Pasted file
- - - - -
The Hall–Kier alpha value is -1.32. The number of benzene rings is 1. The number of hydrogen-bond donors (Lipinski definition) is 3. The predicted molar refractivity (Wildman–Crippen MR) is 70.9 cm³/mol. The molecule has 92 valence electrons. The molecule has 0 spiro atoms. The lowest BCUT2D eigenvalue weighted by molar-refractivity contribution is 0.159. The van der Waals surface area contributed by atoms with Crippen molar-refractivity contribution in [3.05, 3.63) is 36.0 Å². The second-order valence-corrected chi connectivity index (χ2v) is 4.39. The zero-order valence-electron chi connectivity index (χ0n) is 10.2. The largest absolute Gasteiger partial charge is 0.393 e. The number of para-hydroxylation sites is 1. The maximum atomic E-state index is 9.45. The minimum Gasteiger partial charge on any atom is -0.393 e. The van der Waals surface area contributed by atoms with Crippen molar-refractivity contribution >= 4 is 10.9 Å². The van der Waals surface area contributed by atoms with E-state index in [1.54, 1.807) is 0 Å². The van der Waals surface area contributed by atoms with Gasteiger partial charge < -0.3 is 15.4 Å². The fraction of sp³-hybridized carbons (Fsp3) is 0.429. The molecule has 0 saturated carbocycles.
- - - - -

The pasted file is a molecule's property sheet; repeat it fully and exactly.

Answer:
The Hall–Kier alpha value is -1.32. The number of benzene rings is 1. The number of hydrogen-bond donors (Lipinski definition) is 3. The predicted molar refractivity (Wildman–Crippen MR) is 70.9 cm³/mol. The molecule has 92 valence electrons. The molecule has 0 spiro atoms. The lowest BCUT2D eigenvalue weighted by molar-refractivity contribution is 0.159. The van der Waals surface area contributed by atoms with Crippen molar-refractivity contribution in [3.05, 3.63) is 36.0 Å². The second-order valence-corrected chi connectivity index (χ2v) is 4.39. The zero-order valence-electron chi connectivity index (χ0n) is 10.2. The largest absolute Gasteiger partial charge is 0.393 e. The number of para-hydroxylation sites is 1. The maximum atomic E-state index is 9.45. The minimum Gasteiger partial charge on any atom is -0.393 e. The van der Waals surface area contributed by atoms with Crippen molar-refractivity contribution >= 4 is 10.9 Å². The van der Waals surface area contributed by atoms with E-state index in [1.54, 1.807) is 0 Å². The van der Waals surface area contributed by atoms with Gasteiger partial charge < -0.3 is 15.4 Å². The fraction of sp³-hybridized carbons (Fsp3) is 0.429. The molecule has 0 saturated carbocycles.